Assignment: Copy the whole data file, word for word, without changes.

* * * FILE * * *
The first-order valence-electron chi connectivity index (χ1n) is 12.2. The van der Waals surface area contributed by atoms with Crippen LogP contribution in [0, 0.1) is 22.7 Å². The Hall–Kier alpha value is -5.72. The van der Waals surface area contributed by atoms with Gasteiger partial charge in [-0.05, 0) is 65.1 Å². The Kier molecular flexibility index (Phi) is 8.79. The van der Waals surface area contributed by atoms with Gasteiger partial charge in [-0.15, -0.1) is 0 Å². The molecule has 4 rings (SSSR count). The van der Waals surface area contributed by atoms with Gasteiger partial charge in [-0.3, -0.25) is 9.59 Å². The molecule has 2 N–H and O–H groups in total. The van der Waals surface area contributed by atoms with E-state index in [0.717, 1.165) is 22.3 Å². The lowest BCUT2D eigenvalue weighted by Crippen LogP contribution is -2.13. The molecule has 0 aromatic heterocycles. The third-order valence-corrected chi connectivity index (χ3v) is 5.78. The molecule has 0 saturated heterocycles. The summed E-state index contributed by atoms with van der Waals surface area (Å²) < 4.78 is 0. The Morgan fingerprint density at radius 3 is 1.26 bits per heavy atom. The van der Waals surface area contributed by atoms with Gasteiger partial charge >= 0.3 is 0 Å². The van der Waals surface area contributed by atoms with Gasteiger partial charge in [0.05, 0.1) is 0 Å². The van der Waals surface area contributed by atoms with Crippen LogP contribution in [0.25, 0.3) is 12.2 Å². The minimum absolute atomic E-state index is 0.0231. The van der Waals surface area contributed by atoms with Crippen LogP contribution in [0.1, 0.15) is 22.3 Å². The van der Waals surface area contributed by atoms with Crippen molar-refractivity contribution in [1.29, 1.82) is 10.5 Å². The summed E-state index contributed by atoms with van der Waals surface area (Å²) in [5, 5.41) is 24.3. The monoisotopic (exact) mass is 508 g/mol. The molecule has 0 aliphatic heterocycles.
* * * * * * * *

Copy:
The first-order valence-electron chi connectivity index (χ1n) is 12.2. The van der Waals surface area contributed by atoms with Crippen LogP contribution in [0, 0.1) is 22.7 Å². The Hall–Kier alpha value is -5.72. The van der Waals surface area contributed by atoms with Gasteiger partial charge in [-0.05, 0) is 65.1 Å². The Kier molecular flexibility index (Phi) is 8.79. The van der Waals surface area contributed by atoms with Gasteiger partial charge in [-0.15, -0.1) is 0 Å². The molecule has 4 rings (SSSR count). The van der Waals surface area contributed by atoms with Gasteiger partial charge in [-0.3, -0.25) is 9.59 Å². The molecule has 2 N–H and O–H groups in total. The van der Waals surface area contributed by atoms with E-state index in [0.717, 1.165) is 22.3 Å². The lowest BCUT2D eigenvalue weighted by Crippen LogP contribution is -2.13. The molecule has 0 aromatic heterocycles. The third-order valence-corrected chi connectivity index (χ3v) is 5.78. The molecule has 0 saturated heterocycles. The summed E-state index contributed by atoms with van der Waals surface area (Å²) < 4.78 is 0. The Morgan fingerprint density at radius 3 is 1.26 bits per heavy atom. The van der Waals surface area contributed by atoms with Gasteiger partial charge >= 0.3 is 0 Å². The van der Waals surface area contributed by atoms with Gasteiger partial charge in [0.05, 0.1) is 0 Å². The van der Waals surface area contributed by atoms with Crippen LogP contribution in [0.25, 0.3) is 12.2 Å². The minimum absolute atomic E-state index is 0.0231. The van der Waals surface area contributed by atoms with Crippen LogP contribution in [0.1, 0.15) is 22.3 Å². The van der Waals surface area contributed by atoms with Crippen molar-refractivity contribution in [1.29, 1.82) is 10.5 Å². The summed E-state index contributed by atoms with van der Waals surface area (Å²) in [5, 5.41) is 24.3. The monoisotopic (exact) mass is 508 g/mol. The molecule has 0 aliphatic heterocycles.